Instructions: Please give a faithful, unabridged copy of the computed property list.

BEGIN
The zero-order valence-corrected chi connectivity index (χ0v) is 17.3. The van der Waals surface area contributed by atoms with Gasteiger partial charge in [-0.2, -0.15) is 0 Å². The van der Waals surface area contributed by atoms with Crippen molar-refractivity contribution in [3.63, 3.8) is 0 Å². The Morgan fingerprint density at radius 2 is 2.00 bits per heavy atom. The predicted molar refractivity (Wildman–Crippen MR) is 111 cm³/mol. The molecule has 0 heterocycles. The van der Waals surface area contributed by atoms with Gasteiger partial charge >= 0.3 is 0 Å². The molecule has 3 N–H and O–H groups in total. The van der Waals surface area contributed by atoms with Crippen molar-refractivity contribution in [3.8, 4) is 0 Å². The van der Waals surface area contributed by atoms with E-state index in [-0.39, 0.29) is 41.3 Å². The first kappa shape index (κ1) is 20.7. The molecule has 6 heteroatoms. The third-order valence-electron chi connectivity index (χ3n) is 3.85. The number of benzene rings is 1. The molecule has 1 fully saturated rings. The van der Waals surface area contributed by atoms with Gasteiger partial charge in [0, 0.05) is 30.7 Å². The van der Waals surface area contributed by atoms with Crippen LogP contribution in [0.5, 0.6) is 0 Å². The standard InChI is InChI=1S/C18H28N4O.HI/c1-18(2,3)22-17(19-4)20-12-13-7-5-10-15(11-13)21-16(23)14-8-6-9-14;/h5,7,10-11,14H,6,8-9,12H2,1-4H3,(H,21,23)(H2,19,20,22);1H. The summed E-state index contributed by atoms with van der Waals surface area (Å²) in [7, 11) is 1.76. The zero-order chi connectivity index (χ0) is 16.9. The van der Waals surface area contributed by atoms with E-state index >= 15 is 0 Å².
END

The zero-order valence-corrected chi connectivity index (χ0v) is 17.3. The van der Waals surface area contributed by atoms with Gasteiger partial charge in [-0.2, -0.15) is 0 Å². The van der Waals surface area contributed by atoms with Crippen molar-refractivity contribution in [3.63, 3.8) is 0 Å². The Morgan fingerprint density at radius 2 is 2.00 bits per heavy atom. The predicted molar refractivity (Wildman–Crippen MR) is 111 cm³/mol. The molecule has 0 heterocycles. The van der Waals surface area contributed by atoms with Gasteiger partial charge >= 0.3 is 0 Å². The molecule has 3 N–H and O–H groups in total. The van der Waals surface area contributed by atoms with Crippen molar-refractivity contribution in [3.8, 4) is 0 Å². The van der Waals surface area contributed by atoms with E-state index in [-0.39, 0.29) is 41.3 Å². The first kappa shape index (κ1) is 20.7. The molecule has 6 heteroatoms. The third-order valence-electron chi connectivity index (χ3n) is 3.85. The number of benzene rings is 1. The molecule has 1 fully saturated rings. The van der Waals surface area contributed by atoms with Gasteiger partial charge in [0, 0.05) is 30.7 Å². The van der Waals surface area contributed by atoms with Crippen LogP contribution in [0.5, 0.6) is 0 Å². The standard InChI is InChI=1S/C18H28N4O.HI/c1-18(2,3)22-17(19-4)20-12-13-7-5-10-15(11-13)21-16(23)14-8-6-9-14;/h5,7,10-11,14H,6,8-9,12H2,1-4H3,(H,21,23)(H2,19,20,22);1H. The summed E-state index contributed by atoms with van der Waals surface area (Å²) in [7, 11) is 1.76. The zero-order chi connectivity index (χ0) is 16.9. The van der Waals surface area contributed by atoms with E-state index >= 15 is 0 Å².